Having drawn out the image on to a sheet of Fabriano 5  CP 300gsm watercolour paper, I then started on the background and picked up a selection of Aquarelles from Caran d’Ache ( Supracolor  2 soft ). I built up the layers of background colour with fine shading keeping very abstract. I soon discovered that the built up surface could be blended with a finger.  The day was warm and the skin was moist but not wet, and the pigment responded to the touch of my fingers and I was able to continue with building up and blending colour without having to resort to brush and water.  I had not taken any photos of the progress of the background so I can’t show you a stage by stage at this time However, at the end of the day,  I had started on the bird itself and now had a good looking first step which I can show you. The image here is of a picture approx 12ins x 8 ins I think that possibly the relative softness of the aquarelle pencils and their ability to dissolve with moisture, provides this possibility of working a blended background without having to resort to watercolour techniques.  This is not posted as a complete solution - merely as something you might like to try yourself. I have posted up here a close up of the background as it was at the mid stage. I went on to develop the bakground and then to develop it to give the impression of leaves and branches on a tree. You can see from the final picture on the right how the image finished up. I don’t think that it is an ideal method, but it is an alternative and it plays to the particular strengths of Watercolour pencil in being capable of being worked with a semi dry/ semi wet finger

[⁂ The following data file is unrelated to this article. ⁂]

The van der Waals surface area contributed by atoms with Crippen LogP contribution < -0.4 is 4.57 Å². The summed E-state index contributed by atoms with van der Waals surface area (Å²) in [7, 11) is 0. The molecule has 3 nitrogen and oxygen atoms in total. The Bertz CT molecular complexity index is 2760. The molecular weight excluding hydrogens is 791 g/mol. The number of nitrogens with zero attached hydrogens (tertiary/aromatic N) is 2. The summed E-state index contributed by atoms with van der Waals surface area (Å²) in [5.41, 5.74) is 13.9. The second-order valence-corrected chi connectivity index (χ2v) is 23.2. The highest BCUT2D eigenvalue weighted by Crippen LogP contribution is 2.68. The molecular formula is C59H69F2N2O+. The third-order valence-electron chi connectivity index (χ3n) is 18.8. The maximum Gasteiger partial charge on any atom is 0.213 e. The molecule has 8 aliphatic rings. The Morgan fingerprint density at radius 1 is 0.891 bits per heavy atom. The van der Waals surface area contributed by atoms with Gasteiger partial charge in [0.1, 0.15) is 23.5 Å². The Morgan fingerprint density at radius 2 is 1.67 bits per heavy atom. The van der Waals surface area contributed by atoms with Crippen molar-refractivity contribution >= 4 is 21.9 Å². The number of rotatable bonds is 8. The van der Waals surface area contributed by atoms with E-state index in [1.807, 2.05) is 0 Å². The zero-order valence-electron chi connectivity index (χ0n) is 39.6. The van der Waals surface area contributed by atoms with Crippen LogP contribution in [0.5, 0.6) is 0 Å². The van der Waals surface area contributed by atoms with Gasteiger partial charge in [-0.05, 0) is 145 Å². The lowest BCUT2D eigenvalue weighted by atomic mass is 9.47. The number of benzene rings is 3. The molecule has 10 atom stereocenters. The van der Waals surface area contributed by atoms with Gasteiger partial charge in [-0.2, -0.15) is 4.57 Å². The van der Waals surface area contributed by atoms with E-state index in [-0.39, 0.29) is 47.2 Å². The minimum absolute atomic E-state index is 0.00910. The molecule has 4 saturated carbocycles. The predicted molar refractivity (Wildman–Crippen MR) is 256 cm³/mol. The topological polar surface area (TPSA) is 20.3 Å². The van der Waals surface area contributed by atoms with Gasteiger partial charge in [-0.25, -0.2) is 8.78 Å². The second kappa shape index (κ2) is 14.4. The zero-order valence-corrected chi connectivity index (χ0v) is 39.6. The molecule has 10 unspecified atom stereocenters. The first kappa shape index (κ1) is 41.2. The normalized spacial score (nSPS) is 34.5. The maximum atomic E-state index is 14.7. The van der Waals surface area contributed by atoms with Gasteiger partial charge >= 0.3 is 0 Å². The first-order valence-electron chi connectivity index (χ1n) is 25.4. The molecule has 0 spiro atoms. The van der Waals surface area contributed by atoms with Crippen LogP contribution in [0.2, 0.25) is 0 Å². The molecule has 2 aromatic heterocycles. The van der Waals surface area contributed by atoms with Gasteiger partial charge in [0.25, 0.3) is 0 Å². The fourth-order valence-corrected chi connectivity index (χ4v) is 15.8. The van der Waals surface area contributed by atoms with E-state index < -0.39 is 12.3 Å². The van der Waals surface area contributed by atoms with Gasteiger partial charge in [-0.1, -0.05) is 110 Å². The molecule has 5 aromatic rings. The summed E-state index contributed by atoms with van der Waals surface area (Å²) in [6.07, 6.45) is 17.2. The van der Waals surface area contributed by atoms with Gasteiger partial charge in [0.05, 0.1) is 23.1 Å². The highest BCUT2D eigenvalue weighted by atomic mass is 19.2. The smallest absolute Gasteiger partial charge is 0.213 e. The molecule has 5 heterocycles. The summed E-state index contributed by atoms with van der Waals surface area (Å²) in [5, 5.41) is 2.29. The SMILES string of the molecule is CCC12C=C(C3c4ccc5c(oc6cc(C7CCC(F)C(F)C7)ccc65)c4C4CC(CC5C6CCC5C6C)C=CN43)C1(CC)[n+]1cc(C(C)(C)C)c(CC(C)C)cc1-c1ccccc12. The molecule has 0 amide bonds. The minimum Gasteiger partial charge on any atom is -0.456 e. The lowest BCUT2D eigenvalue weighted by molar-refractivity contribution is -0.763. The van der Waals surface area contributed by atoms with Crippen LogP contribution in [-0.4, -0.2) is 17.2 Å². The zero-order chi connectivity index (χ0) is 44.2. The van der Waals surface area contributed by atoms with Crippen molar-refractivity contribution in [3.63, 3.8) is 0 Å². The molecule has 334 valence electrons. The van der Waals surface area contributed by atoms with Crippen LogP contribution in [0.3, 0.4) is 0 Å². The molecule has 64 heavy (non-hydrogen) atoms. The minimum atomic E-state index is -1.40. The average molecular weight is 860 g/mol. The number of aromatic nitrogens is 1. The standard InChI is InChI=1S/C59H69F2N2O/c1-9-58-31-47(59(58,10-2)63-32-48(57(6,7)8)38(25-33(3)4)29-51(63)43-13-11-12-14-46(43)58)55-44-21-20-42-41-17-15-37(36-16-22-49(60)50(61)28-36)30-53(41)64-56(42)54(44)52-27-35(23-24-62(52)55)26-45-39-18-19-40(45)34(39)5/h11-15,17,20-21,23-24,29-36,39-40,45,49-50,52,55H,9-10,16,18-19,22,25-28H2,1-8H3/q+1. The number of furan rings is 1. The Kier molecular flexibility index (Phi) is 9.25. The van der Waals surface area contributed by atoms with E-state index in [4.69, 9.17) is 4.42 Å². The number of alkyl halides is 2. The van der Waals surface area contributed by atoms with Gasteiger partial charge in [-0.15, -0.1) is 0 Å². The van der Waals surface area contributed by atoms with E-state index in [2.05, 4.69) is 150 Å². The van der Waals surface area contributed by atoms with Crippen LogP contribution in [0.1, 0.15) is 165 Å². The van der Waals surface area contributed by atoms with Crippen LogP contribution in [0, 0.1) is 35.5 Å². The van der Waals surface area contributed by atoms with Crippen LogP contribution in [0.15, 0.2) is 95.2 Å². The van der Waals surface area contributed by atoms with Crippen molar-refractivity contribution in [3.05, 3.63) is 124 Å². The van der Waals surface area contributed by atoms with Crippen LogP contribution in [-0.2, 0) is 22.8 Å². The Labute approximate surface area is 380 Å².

Clouds are simply erased back to the white of the paper. Deeper colour comes from adding further layers of colour with the felt from the ‘palette’ surface
Once again, we can use a small piece of thick white felt to work the powder into the paper surface. This will produce a less controlled colour than the first method described above.
Cut out frisket applied to paper
Powdered pencil laid over image and then worked in leaving silhouette
Colour then developed with polychromos or similar wax type pencil. The image on the right is the finished work it is 3.5 inches x 2.5 inches
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Working a



A pencil draws a line. Obvious, I Know ! This is fine for Hair and fur. Also fine for buildings and things with sharp edges. But in order to lay down an even coat of colour as a background, we need to have some tricks up our sleeves. Obviously a background with a watercolour pencil or a pastel pencil is relatively simple, as both types of media have an ability to ‘smooth out’ and blend in. A wax type of pencil draws a line - pure and simple - so we look here at ways to achieve a background in a picture. What is often the necessary supporting act to the main event.